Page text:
ACLU Urges Congress to Protect Civil Rights and Religious Freedom
FOR IMMEDIATE RELEASE
WASHINGTON — After the House narrowly defeated an amendment designed to protect civil rights, the American Civil Liberties Union today called on the Senate to amend the Religious Liberty Protection Act to ensure it protects both civil rights and religious freedom.
“Unless the bill is amended, the legislation will undermine civil rights laws that protect the rights of racial minorities, unmarried couples, single mothers and gays and lesbians,” said Christopher Anders, a legislative counsel for the ACLU.
“For nearly a decade, the ACLU has fought in Congress and the courts to protect religious freedom,” Anders said. “But we are concerned that unless the legislation is amended, some courts may turn its shield for religious exercise into a sword against civil rights.”
The amendment, sponsored by Representative Jerrold Nadler (D-NY), would have ensured that RLPA does not lead to large landlords and businesses using religion as a justification for discrimination. It failed on a vote of 234 to 190. After the vote on the Nadler amendment, the House voted 306 to 118 to send the bill to the Senate.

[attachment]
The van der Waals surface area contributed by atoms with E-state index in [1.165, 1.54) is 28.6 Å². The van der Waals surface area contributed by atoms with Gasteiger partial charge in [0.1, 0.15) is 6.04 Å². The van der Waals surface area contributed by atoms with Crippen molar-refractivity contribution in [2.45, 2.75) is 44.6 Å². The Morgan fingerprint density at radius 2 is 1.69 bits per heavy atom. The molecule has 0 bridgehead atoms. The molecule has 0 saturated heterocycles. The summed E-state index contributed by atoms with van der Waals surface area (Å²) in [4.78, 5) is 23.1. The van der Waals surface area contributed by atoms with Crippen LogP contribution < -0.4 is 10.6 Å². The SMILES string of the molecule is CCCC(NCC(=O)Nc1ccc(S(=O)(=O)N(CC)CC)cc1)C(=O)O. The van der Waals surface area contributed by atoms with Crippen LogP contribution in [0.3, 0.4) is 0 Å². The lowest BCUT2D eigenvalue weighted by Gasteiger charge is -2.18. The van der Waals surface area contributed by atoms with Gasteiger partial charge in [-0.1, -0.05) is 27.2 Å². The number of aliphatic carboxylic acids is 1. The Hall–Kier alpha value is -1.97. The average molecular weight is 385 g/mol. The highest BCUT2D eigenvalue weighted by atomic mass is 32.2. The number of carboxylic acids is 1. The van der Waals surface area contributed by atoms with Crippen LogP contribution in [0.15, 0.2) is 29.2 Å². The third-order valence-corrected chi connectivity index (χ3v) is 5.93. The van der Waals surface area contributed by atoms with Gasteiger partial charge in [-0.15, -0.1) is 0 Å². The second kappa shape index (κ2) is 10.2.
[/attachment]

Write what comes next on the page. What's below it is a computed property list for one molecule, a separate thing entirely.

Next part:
During hearings on the proposal last year, proponents specifically said the legislation “could and should be used as a defense to civil rights claims based on gender, religion, sexual orientation and marital status.”
Recent state and federal courts decisions have allowed landlords who have discriminated on the basis of marital status to use state religious liberty laws to avoid state and local civil rights laws.
Applicants may soon find themselves without protection against landlords or employers who base their hiring or rental decisions on personally invasive questions such as: Is that your spouse? Are those your children? Are you straight or gay? Are you pregnant? Are you HIV positive? What is your religion? Is your spouse the same race as you?
“The Senate now has the opportunity to safeguard two traditions Americans hold dear — equal rights and religious freedom,” Anders said. “Unfortunately, if the Senate passes the legislation without any changes, it will instead move our country backwards, to a time when many people had no protection from invidious discrimination.”
An ACLU analysis of the legislation can be found at:
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